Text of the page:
James D. Dana
John E. Kwoka, Kamran Moayed-Dadkhah
Date of Award
Doctor of Philosophy
Department or Academic Unit
College of Arts and Sciences. Department of Economics
economics, buyer power, dominant firm, entry, HMO, technology transfer
Health maintenance organizations - Finance, Medical economics
The following are abstracts of the three chapters of my doctoral dissertation entitled "Three Essays on Buyer Power Theory, Dominant HMOs, and Technology Transfer." The first chapter of my dissertation is an investigation into technological transfer efficacy, with success defined at specific levels culminating in revenue generation via licensing or a university-based start-up. Licensing revenue and new venture spin-offs as driven through U.S. university technology transfer offices have been a predominant goal for funded research and development over the last twenty-five years. However, as opposed to patent generation, investigation into the translation of research into viable revenue generation is somewhat sparse. The data used in the analysis is from 400 technology transfer disclosures filed over a ten-year period at a large U.S. research university. We estimate both ordered logit and ordered probit models which allow for our non-continuous, ordinal dependent variable. The results indicate that the significant factors in technology transfer success are the level of experience of the faculty member and participation in an industry sponsored research agreement. Aspects such as team size and academic department/school have no significant impact on technology transfer outcomes. The paper concludes with policy recommendations and directions for future research. The second chapter of my dissertation examines Health Maintenance Organizations' (HMO) entry decisions in local markets in Florida from 2001 to 2005. Unlike prior research, I analyze HMOs' entry decisions at the firm-level using a discrete-choice approach. I estimate the probability that an HMO will enter a market (HMO entry) as a function of firm characteristics, market characteristics and firm-market characteristics. The results indicate that both firm and market heterogeneity play a significant role in explaining HMO entry in local markets. Specifically, entry decisions in the Florida HMO Market vary substantially across individual HMOs. The geographic location of a HMO's existing operations, distance from a firm's headquarters and the type of firms already operating in a local market significantly impact HMOs' entry decisions. The importance of firm characteristics and firm-market characteristics suggests that some HMOs are better suited to a particular market than others. Thus it appears that HMOs are capitalizing upon the unique features of their organization or product when choosing which markets to enter in Florida. The third chapter of my dissertation examines the effects of Health Maintenance Organization (HMO) buyer power on both the price and utilization of hospital inpatient services by HMO enrollees. Currently, there are three conflicting theories regarding the effects of HMO buyer power: Monopsony Theory, Welfare-Increasing Theory, and the All-or-None Theory. I empirically test these theories using data from all general acute-care hospitals in Florida from 2001-2005. Unlike prior research, I control for HMO buyer power, measured as the market share of the largest HMO (Dominant HMO) or the level of HMO concentration (HMO HHI) in a given geographic region, in addition to HMO penetration, the share of a given market that is enrolled in HMOs. I estimate a reduced form model of the impact of HMO buyer power and HMO penetration on the price and quantity of hospital medical procedures and other supply and demand controls. I use instrumental variables to control for potential endogeneity of HMO penetration and HMO buyer power. I find that HMO buyer power has a significant negative effect on the price of inpatient hospital services for HMO enrollees and no impact on the number of hospital admissions or inpatient days per HMO enrollee. These results are only consistent with the All-or-None Theory of HMO buyer power.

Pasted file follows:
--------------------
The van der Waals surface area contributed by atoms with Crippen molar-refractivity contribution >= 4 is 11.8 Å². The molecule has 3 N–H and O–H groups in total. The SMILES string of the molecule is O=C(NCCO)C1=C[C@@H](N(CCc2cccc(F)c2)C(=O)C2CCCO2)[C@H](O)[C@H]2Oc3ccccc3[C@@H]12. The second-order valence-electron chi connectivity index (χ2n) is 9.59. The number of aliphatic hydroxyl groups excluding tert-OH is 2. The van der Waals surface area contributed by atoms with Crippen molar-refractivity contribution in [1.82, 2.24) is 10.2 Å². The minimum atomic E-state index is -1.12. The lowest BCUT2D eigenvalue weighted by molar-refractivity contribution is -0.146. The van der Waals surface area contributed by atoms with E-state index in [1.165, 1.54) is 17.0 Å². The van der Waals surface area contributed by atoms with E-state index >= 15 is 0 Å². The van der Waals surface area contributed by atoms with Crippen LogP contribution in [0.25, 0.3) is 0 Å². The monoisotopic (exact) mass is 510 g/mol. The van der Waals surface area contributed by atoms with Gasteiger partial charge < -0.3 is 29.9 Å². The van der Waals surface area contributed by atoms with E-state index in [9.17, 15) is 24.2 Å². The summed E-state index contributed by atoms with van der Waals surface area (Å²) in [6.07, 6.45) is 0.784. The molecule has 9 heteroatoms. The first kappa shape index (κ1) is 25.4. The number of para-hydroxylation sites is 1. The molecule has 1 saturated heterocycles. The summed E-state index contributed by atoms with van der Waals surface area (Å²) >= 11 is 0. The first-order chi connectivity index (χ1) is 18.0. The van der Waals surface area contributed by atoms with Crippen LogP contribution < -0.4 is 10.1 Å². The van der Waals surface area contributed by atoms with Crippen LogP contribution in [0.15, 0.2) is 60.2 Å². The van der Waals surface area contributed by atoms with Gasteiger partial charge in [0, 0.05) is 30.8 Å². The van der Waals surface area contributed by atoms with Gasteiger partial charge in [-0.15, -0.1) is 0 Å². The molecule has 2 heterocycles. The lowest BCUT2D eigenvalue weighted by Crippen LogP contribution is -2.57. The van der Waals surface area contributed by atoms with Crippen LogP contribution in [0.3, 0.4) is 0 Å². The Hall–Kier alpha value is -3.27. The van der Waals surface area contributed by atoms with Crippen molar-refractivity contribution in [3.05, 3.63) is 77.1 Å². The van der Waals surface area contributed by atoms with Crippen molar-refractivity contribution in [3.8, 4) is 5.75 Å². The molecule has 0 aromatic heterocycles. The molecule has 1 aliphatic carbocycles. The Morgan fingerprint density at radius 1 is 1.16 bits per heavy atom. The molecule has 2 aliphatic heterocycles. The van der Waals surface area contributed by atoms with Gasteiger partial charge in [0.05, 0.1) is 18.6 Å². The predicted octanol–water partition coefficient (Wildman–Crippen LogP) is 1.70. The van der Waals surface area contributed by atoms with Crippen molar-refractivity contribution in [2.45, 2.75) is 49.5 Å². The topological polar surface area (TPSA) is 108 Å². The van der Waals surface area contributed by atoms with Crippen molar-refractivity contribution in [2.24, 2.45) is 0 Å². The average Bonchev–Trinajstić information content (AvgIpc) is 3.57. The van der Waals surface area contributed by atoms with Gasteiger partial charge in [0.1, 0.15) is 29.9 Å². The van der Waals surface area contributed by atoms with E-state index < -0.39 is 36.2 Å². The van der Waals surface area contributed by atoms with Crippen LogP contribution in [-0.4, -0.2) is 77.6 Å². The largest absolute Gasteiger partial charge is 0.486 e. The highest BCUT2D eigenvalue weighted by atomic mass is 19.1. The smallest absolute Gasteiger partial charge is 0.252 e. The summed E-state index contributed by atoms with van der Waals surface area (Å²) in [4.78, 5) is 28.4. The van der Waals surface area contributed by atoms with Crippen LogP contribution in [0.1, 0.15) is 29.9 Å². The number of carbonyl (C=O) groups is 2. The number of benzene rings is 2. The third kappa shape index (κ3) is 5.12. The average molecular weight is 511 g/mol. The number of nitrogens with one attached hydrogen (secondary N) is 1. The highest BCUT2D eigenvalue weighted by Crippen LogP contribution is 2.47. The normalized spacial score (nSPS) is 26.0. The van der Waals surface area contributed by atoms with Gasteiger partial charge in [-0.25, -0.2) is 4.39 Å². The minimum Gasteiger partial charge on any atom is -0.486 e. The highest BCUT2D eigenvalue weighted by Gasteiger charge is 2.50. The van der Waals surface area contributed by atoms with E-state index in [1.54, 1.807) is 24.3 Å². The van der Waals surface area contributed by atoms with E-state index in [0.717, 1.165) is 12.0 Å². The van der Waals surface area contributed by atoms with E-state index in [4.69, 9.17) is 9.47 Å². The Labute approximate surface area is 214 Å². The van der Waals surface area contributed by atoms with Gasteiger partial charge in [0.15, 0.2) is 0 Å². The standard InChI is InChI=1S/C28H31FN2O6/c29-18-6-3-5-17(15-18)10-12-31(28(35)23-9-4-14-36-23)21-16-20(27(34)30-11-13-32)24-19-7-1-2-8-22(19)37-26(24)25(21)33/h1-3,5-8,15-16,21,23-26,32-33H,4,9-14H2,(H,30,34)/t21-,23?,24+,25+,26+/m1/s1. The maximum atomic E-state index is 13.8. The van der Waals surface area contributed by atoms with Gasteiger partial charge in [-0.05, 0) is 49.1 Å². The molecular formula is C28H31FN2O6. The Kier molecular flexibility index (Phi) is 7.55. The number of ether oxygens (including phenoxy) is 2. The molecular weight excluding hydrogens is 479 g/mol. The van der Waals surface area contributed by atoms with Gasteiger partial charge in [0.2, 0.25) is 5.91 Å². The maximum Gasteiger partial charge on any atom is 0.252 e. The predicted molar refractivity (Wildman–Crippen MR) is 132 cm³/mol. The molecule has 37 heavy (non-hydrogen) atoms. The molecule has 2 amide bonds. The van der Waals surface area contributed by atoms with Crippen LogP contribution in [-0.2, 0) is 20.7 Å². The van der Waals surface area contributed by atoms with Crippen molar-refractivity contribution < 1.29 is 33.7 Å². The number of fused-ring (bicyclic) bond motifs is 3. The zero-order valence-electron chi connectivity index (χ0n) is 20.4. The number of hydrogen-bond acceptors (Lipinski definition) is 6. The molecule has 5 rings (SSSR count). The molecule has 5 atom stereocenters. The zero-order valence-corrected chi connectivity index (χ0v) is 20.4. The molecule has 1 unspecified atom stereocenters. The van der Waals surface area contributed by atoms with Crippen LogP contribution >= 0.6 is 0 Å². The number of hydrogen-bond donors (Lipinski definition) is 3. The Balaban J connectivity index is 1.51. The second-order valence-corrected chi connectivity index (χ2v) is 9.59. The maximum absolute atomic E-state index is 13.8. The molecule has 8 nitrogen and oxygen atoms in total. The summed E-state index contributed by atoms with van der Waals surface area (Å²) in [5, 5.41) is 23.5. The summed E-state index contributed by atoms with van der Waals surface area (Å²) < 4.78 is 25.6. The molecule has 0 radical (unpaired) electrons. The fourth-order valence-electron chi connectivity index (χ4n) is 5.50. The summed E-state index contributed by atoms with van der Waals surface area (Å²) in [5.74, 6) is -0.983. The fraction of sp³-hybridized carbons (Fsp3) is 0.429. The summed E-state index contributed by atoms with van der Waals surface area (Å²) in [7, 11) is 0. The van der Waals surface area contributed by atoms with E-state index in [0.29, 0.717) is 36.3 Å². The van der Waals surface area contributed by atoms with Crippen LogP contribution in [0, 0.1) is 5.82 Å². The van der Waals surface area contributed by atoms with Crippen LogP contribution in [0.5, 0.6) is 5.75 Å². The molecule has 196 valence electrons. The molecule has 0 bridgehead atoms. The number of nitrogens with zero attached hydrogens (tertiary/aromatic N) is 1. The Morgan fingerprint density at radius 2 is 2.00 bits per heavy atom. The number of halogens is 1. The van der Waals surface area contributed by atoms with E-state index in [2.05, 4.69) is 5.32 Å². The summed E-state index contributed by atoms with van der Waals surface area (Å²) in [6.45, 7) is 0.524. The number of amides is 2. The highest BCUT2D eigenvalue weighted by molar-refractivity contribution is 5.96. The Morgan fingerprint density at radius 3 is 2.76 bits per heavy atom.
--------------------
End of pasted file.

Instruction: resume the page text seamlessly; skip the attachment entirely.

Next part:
Gay, Megan, "Three essays on buyer power theory, dominant HMOs and technology transfer" (2010). Economics Dissertations. Paper 2. http://hdl.handle.net/2047/d20000287
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